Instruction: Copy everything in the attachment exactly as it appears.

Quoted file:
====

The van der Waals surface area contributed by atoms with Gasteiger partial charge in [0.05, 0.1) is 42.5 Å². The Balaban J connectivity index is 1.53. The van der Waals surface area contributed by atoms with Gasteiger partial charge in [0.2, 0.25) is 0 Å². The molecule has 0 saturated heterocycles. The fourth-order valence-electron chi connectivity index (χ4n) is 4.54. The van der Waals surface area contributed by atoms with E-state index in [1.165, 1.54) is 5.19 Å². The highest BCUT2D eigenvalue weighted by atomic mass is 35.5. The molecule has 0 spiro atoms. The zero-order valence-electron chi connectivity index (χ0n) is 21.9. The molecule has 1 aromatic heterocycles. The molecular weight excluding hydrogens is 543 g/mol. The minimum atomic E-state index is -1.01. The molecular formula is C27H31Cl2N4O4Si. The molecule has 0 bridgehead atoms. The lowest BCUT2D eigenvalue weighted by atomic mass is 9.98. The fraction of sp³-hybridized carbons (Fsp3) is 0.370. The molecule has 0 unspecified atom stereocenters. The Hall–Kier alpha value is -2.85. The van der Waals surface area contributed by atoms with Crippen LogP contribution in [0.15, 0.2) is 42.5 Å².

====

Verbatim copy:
The van der Waals surface area contributed by atoms with Gasteiger partial charge in [0.05, 0.1) is 42.5 Å². The Balaban J connectivity index is 1.53. The van der Waals surface area contributed by atoms with Gasteiger partial charge in [0.2, 0.25) is 0 Å². The molecule has 0 saturated heterocycles. The fourth-order valence-electron chi connectivity index (χ4n) is 4.54. The van der Waals surface area contributed by atoms with E-state index in [1.165, 1.54) is 5.19 Å². The highest BCUT2D eigenvalue weighted by atomic mass is 35.5. The molecule has 0 spiro atoms. The zero-order valence-electron chi connectivity index (χ0n) is 21.9. The molecule has 1 aromatic heterocycles. The molecular weight excluding hydrogens is 543 g/mol. The minimum atomic E-state index is -1.01. The molecular formula is C27H31Cl2N4O4Si. The molecule has 0 bridgehead atoms. The lowest BCUT2D eigenvalue weighted by atomic mass is 9.98. The fraction of sp³-hybridized carbons (Fsp3) is 0.370. The molecule has 0 unspecified atom stereocenters. The Hall–Kier alpha value is -2.85. The van der Waals surface area contributed by atoms with Crippen LogP contribution in [0.15, 0.2) is 42.5 Å².